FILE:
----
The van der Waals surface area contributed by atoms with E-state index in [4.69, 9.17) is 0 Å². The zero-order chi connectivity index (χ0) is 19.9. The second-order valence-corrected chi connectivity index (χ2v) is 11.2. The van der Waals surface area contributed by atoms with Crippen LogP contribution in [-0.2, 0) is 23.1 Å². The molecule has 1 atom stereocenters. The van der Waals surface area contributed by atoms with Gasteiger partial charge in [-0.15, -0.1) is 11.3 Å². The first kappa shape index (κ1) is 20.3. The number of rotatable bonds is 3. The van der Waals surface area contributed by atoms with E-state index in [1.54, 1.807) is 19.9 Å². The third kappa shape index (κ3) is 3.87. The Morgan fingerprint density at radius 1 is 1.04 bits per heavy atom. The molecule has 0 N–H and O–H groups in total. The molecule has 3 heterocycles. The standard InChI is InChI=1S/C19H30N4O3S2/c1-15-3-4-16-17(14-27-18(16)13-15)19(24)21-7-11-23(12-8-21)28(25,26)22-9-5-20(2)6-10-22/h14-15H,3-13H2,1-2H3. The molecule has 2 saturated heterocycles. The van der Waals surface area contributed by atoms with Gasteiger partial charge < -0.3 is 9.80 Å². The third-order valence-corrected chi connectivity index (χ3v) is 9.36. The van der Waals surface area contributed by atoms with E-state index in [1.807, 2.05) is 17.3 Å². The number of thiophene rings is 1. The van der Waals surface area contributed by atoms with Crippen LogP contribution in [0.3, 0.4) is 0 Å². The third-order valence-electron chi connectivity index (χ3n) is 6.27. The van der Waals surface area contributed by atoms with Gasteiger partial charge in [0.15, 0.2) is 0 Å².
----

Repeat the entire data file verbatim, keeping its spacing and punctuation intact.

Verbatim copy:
The van der Waals surface area contributed by atoms with E-state index in [4.69, 9.17) is 0 Å². The zero-order chi connectivity index (χ0) is 19.9. The second-order valence-corrected chi connectivity index (χ2v) is 11.2. The van der Waals surface area contributed by atoms with Crippen LogP contribution in [-0.2, 0) is 23.1 Å². The molecule has 1 atom stereocenters. The van der Waals surface area contributed by atoms with Gasteiger partial charge in [-0.15, -0.1) is 11.3 Å². The first kappa shape index (κ1) is 20.3. The number of rotatable bonds is 3. The van der Waals surface area contributed by atoms with E-state index in [1.54, 1.807) is 19.9 Å². The third kappa shape index (κ3) is 3.87. The Morgan fingerprint density at radius 1 is 1.04 bits per heavy atom. The molecule has 0 N–H and O–H groups in total. The molecule has 3 heterocycles. The standard InChI is InChI=1S/C19H30N4O3S2/c1-15-3-4-16-17(14-27-18(16)13-15)19(24)21-7-11-23(12-8-21)28(25,26)22-9-5-20(2)6-10-22/h14-15H,3-13H2,1-2H3. The molecule has 2 saturated heterocycles. The van der Waals surface area contributed by atoms with Gasteiger partial charge < -0.3 is 9.80 Å². The third-order valence-corrected chi connectivity index (χ3v) is 9.36. The van der Waals surface area contributed by atoms with E-state index in [1.807, 2.05) is 17.3 Å². The number of thiophene rings is 1. The van der Waals surface area contributed by atoms with Crippen LogP contribution in [0.3, 0.4) is 0 Å². The third-order valence-electron chi connectivity index (χ3n) is 6.27. The van der Waals surface area contributed by atoms with Gasteiger partial charge in [0.15, 0.2) is 0 Å².